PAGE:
Among the hidden waterways of New York City, Flushing Creek is my favorite as I continue to find more historical photos, maps, and stories along its course. Among the photos from a century ago is one of Wahnetah Boat Club, which stood on the west bank of Flushing Creek next to Flushing Bridge.
On the 1906 image above from Jason Antos’ book on Flushing, the scene would be unrecognizable today. Taken from the Northern Boulevard Bridge, we see a rowboat heading towards the Whitestone Branch trestle, with the Lawrence family’s Willow Bank estate in the background. The family’s roots here date to 1643, but they knew their ancestry going back to the Crusades and the Roman period!
On the western landing of the Mill Basin Bridge on Belt Parkway, one may notice a sizable wetland bound by the highway, Mill Basin, and Flatbush Avenue. It is home to four rare bird species: the Saltmarsh, Song, Swamp, and Savannah sparrows, resulting in its name, the Four Sparrow Marsh.
With Kings Plaza shopping center to its north and the Jamaica Bay Wildlife Refuge to its south, Four Sparrow Marsh has been a contented ground between advocates of commerce and natural preservation.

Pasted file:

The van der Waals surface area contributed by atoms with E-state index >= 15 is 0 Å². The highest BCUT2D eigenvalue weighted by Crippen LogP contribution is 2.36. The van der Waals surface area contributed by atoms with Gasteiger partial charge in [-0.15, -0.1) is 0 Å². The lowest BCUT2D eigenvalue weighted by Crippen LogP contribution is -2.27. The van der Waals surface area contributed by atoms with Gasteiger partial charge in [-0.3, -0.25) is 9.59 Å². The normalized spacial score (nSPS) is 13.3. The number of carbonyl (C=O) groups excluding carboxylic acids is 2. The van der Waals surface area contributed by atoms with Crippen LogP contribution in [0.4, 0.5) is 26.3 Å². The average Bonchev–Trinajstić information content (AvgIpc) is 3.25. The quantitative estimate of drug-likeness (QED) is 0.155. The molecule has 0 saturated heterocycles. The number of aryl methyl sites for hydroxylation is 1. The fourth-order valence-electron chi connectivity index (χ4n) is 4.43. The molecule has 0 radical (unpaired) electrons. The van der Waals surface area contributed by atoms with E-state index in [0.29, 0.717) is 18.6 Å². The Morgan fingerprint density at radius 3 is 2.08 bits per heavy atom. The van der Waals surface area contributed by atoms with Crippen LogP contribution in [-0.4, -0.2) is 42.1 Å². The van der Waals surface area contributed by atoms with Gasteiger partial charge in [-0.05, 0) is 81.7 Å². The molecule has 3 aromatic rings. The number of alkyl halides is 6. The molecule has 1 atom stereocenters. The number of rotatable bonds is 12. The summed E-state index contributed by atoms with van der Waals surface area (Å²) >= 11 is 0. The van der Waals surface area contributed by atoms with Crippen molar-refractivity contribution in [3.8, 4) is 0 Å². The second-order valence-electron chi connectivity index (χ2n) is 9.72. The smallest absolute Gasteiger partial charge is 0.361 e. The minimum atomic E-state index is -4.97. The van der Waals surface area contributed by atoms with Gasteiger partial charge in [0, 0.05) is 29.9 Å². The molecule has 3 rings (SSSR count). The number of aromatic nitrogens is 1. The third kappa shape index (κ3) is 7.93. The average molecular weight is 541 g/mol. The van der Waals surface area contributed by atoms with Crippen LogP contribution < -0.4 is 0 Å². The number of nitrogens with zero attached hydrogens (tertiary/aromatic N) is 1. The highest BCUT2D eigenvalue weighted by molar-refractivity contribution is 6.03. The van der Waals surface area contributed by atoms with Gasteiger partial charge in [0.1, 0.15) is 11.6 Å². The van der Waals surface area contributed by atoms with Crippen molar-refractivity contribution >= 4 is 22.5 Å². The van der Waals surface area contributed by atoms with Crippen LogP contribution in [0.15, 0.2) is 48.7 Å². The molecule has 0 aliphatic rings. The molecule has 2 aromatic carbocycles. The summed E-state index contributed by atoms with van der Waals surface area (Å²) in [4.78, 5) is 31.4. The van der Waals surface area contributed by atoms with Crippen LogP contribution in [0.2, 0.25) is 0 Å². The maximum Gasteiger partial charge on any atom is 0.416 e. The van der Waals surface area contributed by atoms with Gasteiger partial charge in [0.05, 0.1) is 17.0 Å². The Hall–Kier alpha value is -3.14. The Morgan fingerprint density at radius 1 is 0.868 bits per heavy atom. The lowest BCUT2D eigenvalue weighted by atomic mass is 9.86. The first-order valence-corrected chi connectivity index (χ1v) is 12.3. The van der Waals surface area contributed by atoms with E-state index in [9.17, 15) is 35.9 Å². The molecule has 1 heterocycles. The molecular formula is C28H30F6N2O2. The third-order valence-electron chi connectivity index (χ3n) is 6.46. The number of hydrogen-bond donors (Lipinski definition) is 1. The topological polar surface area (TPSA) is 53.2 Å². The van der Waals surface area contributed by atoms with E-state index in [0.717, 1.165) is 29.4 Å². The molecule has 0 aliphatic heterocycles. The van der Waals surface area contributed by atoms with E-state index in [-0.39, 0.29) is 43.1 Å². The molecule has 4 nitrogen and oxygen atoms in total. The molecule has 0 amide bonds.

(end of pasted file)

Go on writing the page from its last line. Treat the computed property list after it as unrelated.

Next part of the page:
When one finds a lake atop a mountain, it can either be a crater lake or in an urban setting, a reservoir designed to have water flow down the slopes to the people. Between 1858 and 1959 the Ridgewood Reservoir received water from smaller reservoirs on Long Island’s south shore, which was then distributed across the city of Brooklyn. Following Brooklyn’s annexation by New York City, the reservoir was demoted to backup storage until its abandonment in 1990.
From that point, nature took over and the reservoir eventually received the status of a freshwater wetland, a rarity within New York City. Left to its own devices, the stagnant pool of water turned into a wetland and habitat for 137 birds, as recorded by the National Audubon Society. Around its perimeter plants colonized the site, hiding the brickwork beneath thick vegetation. In 1990, the city’s Department of Environmental Protection decommissioned the reservoir and it was assigned to Parks in 2004.
The leading example of a restored urban waterway is the Cheonggyecheon in Seoul, a multi-million dollar linear park that has inspired other cities worldwide to follow this example. Among other Korean cities, the southern city of Busan has its own examples of urban streams restored and others that are covered by streets and buildings.
Like New York, Busan is a true metropolis covering smaller former municipalities that it absorbed over the decades. The stream flowing through the city center is the Dongcheon, which runs partially underground with the rest flowing neglected beneath highways. But there are a small signs of a stream revival underway hinting at a greener future.